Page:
As a fresh grad, you will think that you have an advantage over older workers by virtue of the fact that you are strong, young, cheap to hire and ability to generate fresh new ideas for companies.
But then it dawned on you that maybe you are just a tad too young and inexperienced. While employers do like to hire young and cheap candidates, they also look at the experience the candidates possess. When your work experience only involves scooping ice cream, waiting on tables or tutoring your 8-year-old niece, you will find it hard to find an entry level job.
Here are the biggest hurdles fresh grads face when applying for jobs, and how to get over them.
The days when colleges and universities were only accessible to the rich and elites are way over. Schools have become more affordable for everyone with student grants and scholarships taking the financial load off poor but deserving students. With this, a lot of pressure was put on students to attend good schools, get good grades in order to get a good job. The result? The number of degree holders has increased, causing more competition for the limited number of jobs available in market.
The ‘prestige’ that comes with graduating from a university with a perfect GPA has now become diluted. You are now facing a hoard of blood-thirsty graduates fighting with you for jobs. You’ll now need something more than just a degree to get you that first job.
Start with accumulating work experience on your resume by interning for companies along your aspired career fields. Aside from an internship, try volunteering in non-profit organisations or charities. Travel overseas with a volunteer group to learn and assist in solving global issues. This allows you to experience different culture, enhance your emotional intelligence and ‘soft skills’.
Jobs like business development require candidates to possess crucial ‘softer skills’ like patience, determination, ability to think quickly and communicate effectively in challenging circumstances. Certain employers are looking for such skills in interviewees before they make a hiring decision.
Little or no work experience
Clicking through job ads online makes you realise that most junior roles require at least 1-3 years of work experience. Most students already know the importance of amassing internship experience during their school days. But with many students interning so aggressively, employers are not going to be easily impressed by the fact that you’ve been interning every holiday.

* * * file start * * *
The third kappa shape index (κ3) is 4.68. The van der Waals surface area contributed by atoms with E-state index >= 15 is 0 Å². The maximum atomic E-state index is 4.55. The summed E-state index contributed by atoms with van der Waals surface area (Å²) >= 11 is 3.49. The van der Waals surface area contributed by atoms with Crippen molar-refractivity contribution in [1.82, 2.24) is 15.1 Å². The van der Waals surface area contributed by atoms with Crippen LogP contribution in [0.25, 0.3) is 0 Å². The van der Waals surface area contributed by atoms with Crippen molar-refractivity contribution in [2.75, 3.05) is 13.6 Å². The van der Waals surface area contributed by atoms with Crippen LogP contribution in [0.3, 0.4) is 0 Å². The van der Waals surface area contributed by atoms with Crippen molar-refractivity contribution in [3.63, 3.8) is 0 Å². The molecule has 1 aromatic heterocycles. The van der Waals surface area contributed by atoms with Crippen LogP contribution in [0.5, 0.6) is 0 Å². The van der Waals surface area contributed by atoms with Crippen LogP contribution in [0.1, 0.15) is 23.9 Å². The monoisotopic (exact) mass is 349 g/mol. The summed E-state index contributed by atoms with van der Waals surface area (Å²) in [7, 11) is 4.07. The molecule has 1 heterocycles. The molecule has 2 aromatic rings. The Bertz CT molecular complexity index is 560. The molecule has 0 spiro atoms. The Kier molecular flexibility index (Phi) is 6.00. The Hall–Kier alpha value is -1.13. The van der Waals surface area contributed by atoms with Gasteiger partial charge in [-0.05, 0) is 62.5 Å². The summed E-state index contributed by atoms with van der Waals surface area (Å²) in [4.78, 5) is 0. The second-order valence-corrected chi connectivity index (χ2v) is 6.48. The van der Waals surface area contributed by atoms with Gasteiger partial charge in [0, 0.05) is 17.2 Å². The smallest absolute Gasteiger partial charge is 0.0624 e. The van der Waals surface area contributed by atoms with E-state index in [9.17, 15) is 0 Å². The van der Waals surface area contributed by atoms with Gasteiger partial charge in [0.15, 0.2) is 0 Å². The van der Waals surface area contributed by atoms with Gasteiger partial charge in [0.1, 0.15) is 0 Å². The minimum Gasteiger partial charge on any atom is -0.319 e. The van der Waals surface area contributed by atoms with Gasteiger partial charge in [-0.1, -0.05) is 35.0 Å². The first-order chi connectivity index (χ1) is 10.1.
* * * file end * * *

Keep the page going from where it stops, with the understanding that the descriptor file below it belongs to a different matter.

That does not discount the value of interning though, mainly because a good internship can snag you a job offer before you graduate, or at least gain some valuable contacts. Just make sure you’re getting practical work experience instead of just sitting in front of your desk, pretending to look busy or following your boss to meetings.
If you do not have any internship experience yet, what are you waiting for? Swallow your pride and find one. While you are twiddling your thumbs at home, your peers are already way ahead of you. Other than interning, something useful is a part-time work in a relevant field. The advantage of this is that you can often take them on a long-time basis, get more hands-on experience, and make some real dough instead of receiving a meagre intern’s pay.
If you’re planning to work on any kind of portfolio-based work in specific industries like design, communication or marketing, start building your portfolio early on when you’re in school. You can pick up freelance jobs when you are not busy with papers or projects.
Always keep in mind that jobs can lead to other jobs. You never know if the job you think is beneath you can lead you to the job you want. There’s always room to move up the company. Never be contended – always do more than what you are asked to do.
You have to be good at something in order to contribute something of value to a company. By this, I do not mean your amazing skill for rushing a paper a day before its due date. Students with computer, technology and designing skills will always be high in demand. Pick up these skills while you are still young, nimble and a student. Make full use of the student discount rate should you want to learn new skills or languages.
Another skill that most fresh grads lack is interview skills. You have gotten past perfecting the resume stage and you think you are safe. Think again. Employers will ask the hard-hitting questions. They like to bring you down and see how fast you can put yourself together and respond on your feet. Write a list of potential questions and prepare. Have your answers ready to go when the questions are asked. Be prepared to provide examples of the things you’ve listed on your resume.
Click here for part 2.
Source: AllSingaporeStuff (picture)